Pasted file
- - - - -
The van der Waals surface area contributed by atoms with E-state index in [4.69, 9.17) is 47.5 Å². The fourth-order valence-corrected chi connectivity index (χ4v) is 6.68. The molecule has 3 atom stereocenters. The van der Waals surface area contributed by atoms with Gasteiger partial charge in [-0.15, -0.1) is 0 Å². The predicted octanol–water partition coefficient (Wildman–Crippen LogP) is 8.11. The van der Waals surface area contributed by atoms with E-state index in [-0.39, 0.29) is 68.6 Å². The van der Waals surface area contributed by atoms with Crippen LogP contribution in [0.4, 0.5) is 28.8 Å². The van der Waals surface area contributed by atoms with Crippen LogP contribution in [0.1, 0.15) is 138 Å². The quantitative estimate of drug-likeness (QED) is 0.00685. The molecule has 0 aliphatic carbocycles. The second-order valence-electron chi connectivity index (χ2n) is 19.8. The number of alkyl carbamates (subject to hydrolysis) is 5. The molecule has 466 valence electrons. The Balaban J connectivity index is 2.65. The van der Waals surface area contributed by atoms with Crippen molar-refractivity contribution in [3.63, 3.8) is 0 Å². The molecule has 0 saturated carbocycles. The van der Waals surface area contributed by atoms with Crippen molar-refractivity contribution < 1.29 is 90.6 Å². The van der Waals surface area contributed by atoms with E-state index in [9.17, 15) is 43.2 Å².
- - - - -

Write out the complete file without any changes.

The van der Waals surface area contributed by atoms with E-state index in [4.69, 9.17) is 47.5 Å². The fourth-order valence-corrected chi connectivity index (χ4v) is 6.68. The molecule has 3 atom stereocenters. The van der Waals surface area contributed by atoms with Gasteiger partial charge in [-0.15, -0.1) is 0 Å². The predicted octanol–water partition coefficient (Wildman–Crippen LogP) is 8.11. The van der Waals surface area contributed by atoms with E-state index in [-0.39, 0.29) is 68.6 Å². The van der Waals surface area contributed by atoms with Crippen LogP contribution in [0.4, 0.5) is 28.8 Å². The van der Waals surface area contributed by atoms with Crippen LogP contribution in [0.1, 0.15) is 138 Å². The quantitative estimate of drug-likeness (QED) is 0.00685. The molecule has 0 aliphatic carbocycles. The second-order valence-electron chi connectivity index (χ2n) is 19.8. The number of alkyl carbamates (subject to hydrolysis) is 5. The molecule has 466 valence electrons. The Balaban J connectivity index is 2.65. The van der Waals surface area contributed by atoms with Crippen molar-refractivity contribution in [3.63, 3.8) is 0 Å². The molecule has 0 saturated carbocycles. The van der Waals surface area contributed by atoms with Crippen molar-refractivity contribution < 1.29 is 90.6 Å². The van der Waals surface area contributed by atoms with E-state index in [9.17, 15) is 43.2 Å².